Wednesday, August 19

Bicycle ! Bicycle !

America is currently trying to figure out whether it can encourage car users to switch to bikes. And one of the bottlenecks apparently is that there are not enough places to park bikes. What used to be a problem for cars earlier is now a problem with bikes. In some cities, bike usage has increased by almost 150 percent but people have nowhere to park.

However several cities like Portland(US) and Amsterdam have focused on creating exclusive parking spaces for cyclists. One automated location in Tokyo has a capacity for 9000 bikes any one of which can be retrieved with 23 seconds !

Of course any city would benefit if people switch to cycles. Cycles take lesser space on roads and parking areas . So how is Delhi matching up with other cities of the world?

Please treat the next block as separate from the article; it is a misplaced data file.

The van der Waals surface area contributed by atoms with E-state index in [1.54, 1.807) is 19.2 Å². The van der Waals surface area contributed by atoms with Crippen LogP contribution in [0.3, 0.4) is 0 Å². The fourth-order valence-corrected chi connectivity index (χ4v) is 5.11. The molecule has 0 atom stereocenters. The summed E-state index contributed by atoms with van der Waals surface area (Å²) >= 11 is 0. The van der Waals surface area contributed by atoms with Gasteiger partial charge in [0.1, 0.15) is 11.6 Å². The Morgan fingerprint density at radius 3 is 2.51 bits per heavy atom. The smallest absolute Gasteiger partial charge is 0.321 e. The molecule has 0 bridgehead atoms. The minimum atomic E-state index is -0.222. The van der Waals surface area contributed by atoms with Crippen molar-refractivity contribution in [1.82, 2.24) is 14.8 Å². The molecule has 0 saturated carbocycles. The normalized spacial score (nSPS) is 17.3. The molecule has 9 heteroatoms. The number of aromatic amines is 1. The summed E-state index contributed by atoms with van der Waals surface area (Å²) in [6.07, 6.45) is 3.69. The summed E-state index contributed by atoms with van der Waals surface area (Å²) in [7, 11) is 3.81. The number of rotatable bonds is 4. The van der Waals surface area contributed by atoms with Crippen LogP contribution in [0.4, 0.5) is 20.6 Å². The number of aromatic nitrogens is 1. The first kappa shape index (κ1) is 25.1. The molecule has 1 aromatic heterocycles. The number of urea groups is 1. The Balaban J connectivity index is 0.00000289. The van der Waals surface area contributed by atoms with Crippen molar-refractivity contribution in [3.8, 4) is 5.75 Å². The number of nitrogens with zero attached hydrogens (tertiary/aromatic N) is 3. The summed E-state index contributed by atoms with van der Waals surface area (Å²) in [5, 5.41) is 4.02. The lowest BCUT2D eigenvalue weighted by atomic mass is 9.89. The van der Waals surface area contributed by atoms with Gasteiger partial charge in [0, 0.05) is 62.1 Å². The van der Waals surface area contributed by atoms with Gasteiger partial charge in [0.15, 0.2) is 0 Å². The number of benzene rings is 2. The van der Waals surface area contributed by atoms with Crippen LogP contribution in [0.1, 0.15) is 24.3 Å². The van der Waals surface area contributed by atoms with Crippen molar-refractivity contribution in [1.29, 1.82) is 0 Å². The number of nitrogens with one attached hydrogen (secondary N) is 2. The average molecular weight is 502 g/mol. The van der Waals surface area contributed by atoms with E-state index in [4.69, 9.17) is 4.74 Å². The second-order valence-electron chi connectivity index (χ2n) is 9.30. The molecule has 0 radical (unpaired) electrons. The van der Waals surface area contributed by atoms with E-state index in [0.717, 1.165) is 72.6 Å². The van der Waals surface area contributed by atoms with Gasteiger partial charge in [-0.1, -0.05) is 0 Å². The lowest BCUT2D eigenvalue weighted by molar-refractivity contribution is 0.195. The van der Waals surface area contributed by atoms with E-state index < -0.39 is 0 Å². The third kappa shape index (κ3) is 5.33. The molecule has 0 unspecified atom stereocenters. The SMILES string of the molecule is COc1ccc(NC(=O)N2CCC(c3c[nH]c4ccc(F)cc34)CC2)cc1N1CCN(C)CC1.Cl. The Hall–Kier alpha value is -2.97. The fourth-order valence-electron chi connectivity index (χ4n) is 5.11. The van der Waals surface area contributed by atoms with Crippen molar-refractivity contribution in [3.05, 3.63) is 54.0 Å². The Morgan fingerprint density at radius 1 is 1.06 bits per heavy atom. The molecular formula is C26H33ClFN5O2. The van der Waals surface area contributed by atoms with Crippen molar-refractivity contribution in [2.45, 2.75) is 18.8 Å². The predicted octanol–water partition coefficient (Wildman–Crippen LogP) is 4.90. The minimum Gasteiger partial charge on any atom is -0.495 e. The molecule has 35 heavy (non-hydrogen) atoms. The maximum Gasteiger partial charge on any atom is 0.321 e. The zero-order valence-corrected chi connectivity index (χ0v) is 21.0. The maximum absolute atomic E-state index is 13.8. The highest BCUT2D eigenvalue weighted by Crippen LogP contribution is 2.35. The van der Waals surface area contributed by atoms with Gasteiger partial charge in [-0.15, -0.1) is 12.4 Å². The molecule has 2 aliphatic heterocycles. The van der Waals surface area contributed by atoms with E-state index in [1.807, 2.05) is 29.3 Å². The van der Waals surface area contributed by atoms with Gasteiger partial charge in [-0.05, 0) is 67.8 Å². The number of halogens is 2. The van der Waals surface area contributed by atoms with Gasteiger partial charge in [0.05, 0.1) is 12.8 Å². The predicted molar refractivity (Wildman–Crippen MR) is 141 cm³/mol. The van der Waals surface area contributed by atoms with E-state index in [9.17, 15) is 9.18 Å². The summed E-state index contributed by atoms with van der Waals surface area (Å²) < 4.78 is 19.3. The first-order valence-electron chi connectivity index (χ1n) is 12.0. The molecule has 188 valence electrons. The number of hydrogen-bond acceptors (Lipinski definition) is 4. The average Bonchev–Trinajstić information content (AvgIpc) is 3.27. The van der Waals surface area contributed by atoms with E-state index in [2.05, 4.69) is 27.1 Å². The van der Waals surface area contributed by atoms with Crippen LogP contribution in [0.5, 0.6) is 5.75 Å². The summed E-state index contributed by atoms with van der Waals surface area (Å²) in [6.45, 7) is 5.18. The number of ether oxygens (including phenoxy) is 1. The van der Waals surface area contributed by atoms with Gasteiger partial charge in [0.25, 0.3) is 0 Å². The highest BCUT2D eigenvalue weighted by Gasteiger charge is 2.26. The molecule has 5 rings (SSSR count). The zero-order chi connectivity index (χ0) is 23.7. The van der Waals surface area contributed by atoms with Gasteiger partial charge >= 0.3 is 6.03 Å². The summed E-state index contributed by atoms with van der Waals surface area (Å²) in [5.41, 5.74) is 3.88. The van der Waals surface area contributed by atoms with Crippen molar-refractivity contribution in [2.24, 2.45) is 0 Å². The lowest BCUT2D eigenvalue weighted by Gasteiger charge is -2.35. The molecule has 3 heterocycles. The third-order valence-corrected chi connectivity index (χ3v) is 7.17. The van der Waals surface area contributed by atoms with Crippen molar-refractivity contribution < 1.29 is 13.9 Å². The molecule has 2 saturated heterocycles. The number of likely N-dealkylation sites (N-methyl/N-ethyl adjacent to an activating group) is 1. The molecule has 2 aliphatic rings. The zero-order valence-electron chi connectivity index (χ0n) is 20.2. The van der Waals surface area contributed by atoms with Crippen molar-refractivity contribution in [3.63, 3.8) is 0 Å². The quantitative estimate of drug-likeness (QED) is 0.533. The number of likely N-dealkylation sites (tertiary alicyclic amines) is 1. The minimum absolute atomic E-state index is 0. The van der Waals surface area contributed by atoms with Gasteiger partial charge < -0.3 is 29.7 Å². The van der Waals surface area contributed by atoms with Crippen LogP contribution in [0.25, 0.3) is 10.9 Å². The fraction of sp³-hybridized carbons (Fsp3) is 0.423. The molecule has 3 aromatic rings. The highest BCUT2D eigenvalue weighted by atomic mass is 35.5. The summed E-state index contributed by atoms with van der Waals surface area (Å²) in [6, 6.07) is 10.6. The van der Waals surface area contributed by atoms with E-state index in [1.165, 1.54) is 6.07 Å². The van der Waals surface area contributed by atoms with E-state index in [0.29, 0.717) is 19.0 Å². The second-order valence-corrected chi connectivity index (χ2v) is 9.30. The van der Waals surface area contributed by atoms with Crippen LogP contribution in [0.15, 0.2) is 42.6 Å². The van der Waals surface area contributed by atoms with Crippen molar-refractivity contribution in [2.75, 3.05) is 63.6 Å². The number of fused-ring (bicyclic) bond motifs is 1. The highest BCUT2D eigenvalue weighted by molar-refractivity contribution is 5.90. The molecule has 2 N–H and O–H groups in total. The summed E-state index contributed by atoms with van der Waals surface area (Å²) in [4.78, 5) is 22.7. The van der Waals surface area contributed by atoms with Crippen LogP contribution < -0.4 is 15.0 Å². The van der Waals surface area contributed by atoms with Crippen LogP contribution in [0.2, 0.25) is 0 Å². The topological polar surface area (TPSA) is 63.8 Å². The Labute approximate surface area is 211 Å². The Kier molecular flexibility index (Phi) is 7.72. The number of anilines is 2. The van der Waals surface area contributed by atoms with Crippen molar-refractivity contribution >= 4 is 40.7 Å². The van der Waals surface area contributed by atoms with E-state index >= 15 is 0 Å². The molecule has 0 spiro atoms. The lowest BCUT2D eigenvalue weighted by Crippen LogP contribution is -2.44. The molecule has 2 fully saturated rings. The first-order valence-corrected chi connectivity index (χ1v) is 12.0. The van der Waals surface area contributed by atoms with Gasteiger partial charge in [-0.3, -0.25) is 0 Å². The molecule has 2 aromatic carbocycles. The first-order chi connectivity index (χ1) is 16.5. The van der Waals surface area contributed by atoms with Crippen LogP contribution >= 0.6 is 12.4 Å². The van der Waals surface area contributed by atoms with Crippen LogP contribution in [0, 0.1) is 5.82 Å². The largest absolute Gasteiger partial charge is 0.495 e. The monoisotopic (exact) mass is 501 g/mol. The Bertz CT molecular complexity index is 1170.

One can see a lot of cyclists in Delhi and many of them tend to park their cycles inside their office compounds. These are not new spaces but mostly extensions of older parking areas which are now overflowing. As a result many people now tend to or in front of the offices/shops they are working in.

But a bigger problem is that unlike most countries in Europe there are no dedicated lanes for cyclists and often they are treated on par with pedestrians. The only time you can see cycles dominating the road is during the rush hour at ITO. When the light changes to green they rush out like they are in some race. Otherwise, car and bus drivers tend to push them out even on the slow lanes. On roads where there is faster traffic flow there is no way a cyclist can enjoy a ride.

Partly this is because we often see cycles as something associated with adolescence. Its only those who cannot afford public transport and/or have to carry their tools with them use cycles as adults. Shifting to cycles only makes sense if roads are safer and you are closer to work. In fact today in Delhi car owners complain about driving long distances and may look for houses closer to work. But cyclists often do not have that choice.

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